The need for affiliation presents itself as an emotional drive towards being liked and accepted. Individuals with a high need for affiliation desire having agreeable and collaborative working relationships with others and a harmonious social environment.

For some people, getting along well with others is the most important thing.

Work preferences

Individuals with a high level of emotional need for affiliation want to be constantly working in an environment where people feel welcomed, included, harmonious and collaborative. They are often socially perceptive and work towards maintaining effective social relationships and creating positive environments.

These individuals typically end up with fairly low levels of risk tolerance. Their desire for social harmony means they don’t want to “rock the boat” or take on activities that may upset people or lead to conflict.

Strengths and risks

Individuals with a high level of emotional need for affiliation can be a real asset for a team. They often focus on pulling people together, creating social links and helping teams form. In addition, they can be motivating, enthusiastic, engaging and drive real team delivery. They are very much at their best when working towards a common and collaborative goal with others.

It’s important though from a leadership perspective to help these individuals focus on their deliverables as well as their social relationships and structures. Often these individuals will be willing to reduce the pace or quality of their deliverables if doing so may create more social harmony.

To help these individuals remain at their best, it’s important to focus on the culture of the team and to create a collaborative environment. This can be done in part by creating collaborative goals or objectives, by building team relationships through things like team building activities and by seeking to minimize conflict, or at least explain the benefits of conflict to these individuals.

As a leader

Individuals with a high level of emotional need for affiliation can be very effective leaders in specific situations. Their desire for social harmony and conviviality means they can create inclusive cultures, cohesive teams and a real sense of collaboration and commonality.

Unfortunately though, individuals with a high emotional need for affiliation run the risk of putting social harmony ahead of progress and delivery. They may not be as objective as other leaders and there is a definite risk that these leaders will focus more on outcomes for their people than for the business.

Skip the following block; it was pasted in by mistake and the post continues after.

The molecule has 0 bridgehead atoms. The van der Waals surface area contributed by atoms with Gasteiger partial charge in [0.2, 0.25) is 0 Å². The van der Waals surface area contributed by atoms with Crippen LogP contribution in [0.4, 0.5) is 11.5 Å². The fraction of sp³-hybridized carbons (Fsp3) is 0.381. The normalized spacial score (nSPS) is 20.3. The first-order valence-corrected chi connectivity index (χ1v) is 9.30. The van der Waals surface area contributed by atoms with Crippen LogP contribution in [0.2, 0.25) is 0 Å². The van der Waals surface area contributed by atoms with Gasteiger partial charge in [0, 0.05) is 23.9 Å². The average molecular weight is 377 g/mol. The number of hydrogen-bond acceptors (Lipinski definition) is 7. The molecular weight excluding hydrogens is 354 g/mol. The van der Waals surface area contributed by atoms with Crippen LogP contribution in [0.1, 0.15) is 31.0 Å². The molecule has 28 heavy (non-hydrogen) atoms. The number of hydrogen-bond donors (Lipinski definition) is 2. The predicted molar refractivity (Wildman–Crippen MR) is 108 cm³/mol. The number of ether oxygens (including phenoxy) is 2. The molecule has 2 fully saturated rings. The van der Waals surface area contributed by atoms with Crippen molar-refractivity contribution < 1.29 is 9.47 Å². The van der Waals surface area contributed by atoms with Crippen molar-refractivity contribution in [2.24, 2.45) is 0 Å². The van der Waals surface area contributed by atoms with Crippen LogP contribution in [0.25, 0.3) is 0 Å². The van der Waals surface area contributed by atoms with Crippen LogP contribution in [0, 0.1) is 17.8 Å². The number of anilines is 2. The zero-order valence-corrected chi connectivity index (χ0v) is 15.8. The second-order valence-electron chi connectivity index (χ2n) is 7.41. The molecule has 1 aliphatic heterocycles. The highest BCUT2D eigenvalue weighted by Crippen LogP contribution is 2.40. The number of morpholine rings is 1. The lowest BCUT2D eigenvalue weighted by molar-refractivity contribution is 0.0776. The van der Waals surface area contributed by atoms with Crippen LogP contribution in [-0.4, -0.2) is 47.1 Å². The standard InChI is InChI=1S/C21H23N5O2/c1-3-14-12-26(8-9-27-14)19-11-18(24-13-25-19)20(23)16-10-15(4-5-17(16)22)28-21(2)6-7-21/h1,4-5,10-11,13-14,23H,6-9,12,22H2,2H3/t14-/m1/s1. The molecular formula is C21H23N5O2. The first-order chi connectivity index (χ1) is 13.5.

Learning More

We’ve written several articles on various content and process theories of motivation that you might find interesting. These include articles on Adam’s equity theory and Herzberg’s two factor theory of motivation. We’ve also written an introductory post of Adair’s 8 basic rule of motivation and have a guest post on Reversal Theory. You can listen to our podcast on reversal theory below:

The World of Work Project View:

McClelland’s Acquired Needs Motivation Theory is a simple but useful way to think about your own drivers at work, or those of the people you work with. To get the most out of it, it may be worth reflecting on yourself and determining which emotional needs you most associate with. Once you’ve done this, you can think what your own needs profile might indicate about the risks and strengths that you bring to your role. Depending on how you feel, it might be worth having a discussion with your line manager about this.

Like all models that group people into specific categories, this model shouldn’t be considered as definitive. Instead, it should be used as a basis for self-reflection, coaching conversations or team discussions.

As a nearly final thought on this model, senior leaders should focus on and search for individuals in their teams with high levels of emotional need for power. These individuals, while hugely useful in certain circumstances, also have the ability to create hugely toxic cultures, which will damage an organization in the longer term. They are almost certainly difficult to spot though as they may adopt a “kiss up and kick down” approach to their corporate lives.

It’s worth noting that later in his career McClelland added a fourth need, the need to avoid things. We’ve taken the decision to avoid that one all together though in this post…

Sources and further reading

Where possible we always recommend that people read up on the original sources of information and ideas.

The original work behind this topic was completed by the American Psychologist David McClelland. You can read more about it specifically in his 1961 book: “The Achieving Society“.